Many of you may have not yet written a corporate resume and some of you may have been like me and tried to create a complete summary of my career accomplishments that spanned 20 pages. Unfortunately, the people that read resumes typically get hundreds of them and they only take 7 seconds to review to determine if you have the skills for the positions they are hiring for. Writing a resume the right way and including the right information will be critically important. And it must be less than 2 pages max!
Congratulations! If you are going on an interview it means you are generally qualified for the position! The interview process is how companies determine which candidate is the MOST qualified for the job. They are drilling down on the depth and breadth of your experience as compared to other candidates as well as determining your personality and cultural fit within their team and the company. This is a weeding out process and there are tricks to stay on the shortlist and make it to the finish line. There are typically 3 or more interviews before a decision and there are multiple interviewers. Some companies do personality or skills assessments as well to ensure there is an organizational and cultural fit.
In your public service career, your salary, vacation and benefits are predetermined. Not negotiable. But in industry how well you negotiate your first compensation package can be a hallmark on how you are compensated going forward. In industry there can be many variables to negotiate including title, basic salary, bonus structure, vacation, stock options – the list goes on. Employers expect to negotiate salary and other benefits. Not everything is open to negotiation. It depends on the company, their compensation policies and the level of the role you are being considered for. The reality is that a company’s success is dependent on their controlling costs so they typically won’t offer a penny more than they think they have to – to make a hire. The first offer will typically be fair but not the highest they can go. The candidate must make a case to negotiate a better offer. Always remember the value of a security clearance and your experiences, and, should an employer refer to your retirement salary – never allow the monies you earned for your public service career become a pawn in the employers counter negotiations.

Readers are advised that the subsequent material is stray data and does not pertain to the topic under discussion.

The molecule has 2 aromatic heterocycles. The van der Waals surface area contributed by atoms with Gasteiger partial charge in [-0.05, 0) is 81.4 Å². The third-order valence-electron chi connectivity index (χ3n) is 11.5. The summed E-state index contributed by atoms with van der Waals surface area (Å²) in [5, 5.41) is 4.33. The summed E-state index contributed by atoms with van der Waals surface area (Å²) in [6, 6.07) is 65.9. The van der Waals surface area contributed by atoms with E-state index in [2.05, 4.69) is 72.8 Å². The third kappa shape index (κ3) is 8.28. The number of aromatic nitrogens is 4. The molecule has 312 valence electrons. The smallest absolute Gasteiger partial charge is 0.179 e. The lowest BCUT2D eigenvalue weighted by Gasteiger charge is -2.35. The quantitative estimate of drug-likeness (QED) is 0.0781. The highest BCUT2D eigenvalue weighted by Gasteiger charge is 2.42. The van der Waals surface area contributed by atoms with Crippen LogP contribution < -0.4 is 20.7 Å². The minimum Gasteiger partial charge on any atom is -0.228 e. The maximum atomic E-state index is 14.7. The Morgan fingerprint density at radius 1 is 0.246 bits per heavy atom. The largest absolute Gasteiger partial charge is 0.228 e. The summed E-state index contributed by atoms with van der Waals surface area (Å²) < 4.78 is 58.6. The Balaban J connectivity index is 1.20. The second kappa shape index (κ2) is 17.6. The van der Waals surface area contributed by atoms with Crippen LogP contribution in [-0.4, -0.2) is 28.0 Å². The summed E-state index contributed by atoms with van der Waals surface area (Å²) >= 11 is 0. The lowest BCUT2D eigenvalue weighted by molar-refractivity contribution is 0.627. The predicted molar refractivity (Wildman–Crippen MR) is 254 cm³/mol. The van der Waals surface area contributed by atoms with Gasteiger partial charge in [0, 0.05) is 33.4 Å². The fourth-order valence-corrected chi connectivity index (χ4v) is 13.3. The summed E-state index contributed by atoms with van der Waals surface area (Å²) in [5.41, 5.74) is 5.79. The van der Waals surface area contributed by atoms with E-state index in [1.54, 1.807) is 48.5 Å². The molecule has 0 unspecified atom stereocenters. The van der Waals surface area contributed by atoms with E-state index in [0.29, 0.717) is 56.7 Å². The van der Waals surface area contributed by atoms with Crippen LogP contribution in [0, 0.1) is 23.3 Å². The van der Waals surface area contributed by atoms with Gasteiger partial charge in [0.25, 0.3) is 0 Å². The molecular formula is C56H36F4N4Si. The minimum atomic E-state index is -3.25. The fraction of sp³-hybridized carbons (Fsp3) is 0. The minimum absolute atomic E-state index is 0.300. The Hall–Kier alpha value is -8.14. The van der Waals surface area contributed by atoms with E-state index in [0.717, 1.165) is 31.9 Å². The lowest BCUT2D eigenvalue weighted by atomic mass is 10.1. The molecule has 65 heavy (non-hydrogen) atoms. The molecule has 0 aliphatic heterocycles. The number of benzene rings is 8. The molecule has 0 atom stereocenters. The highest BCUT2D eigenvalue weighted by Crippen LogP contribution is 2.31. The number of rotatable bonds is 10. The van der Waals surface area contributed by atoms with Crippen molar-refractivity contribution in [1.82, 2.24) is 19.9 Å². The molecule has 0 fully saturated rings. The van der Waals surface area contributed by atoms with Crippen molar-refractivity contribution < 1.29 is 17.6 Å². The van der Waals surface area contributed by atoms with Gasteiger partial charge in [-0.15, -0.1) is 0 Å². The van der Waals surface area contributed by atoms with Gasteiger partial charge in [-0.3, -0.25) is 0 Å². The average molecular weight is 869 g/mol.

A Day In The Life
Your new career is going to be different. Different culture, mission, job responsibilities, cast of characters including boss (es) and now CLIENTS, commute, processes, etc. The leadership and teamwork traits that you have fine-tuned in your public service career are desired, valuable and critical to private industry, especially how they can affect performance within a company. Companies value good employees, especially those that contribute to either top line growth or bottom line savings.
Ask or Look for Assistance
There are others who have gone before you, some successful, some not. Seek out both and learn from their mistakes and successes. Yes, there are companies that can provide direction and assistance, but the most important step is recognizing you need to prepare and invest the time, energy and enthusiasm into your transitional career as you did when you transitioned from your former position before becoming part of your current organization.
Change is hard. You need to be resilient in your efforts to transition to your next career. It requires you to think “reinvention,” expand your capabilities and your network, and remember, “It’s Only the Beginning…” of your next chapter.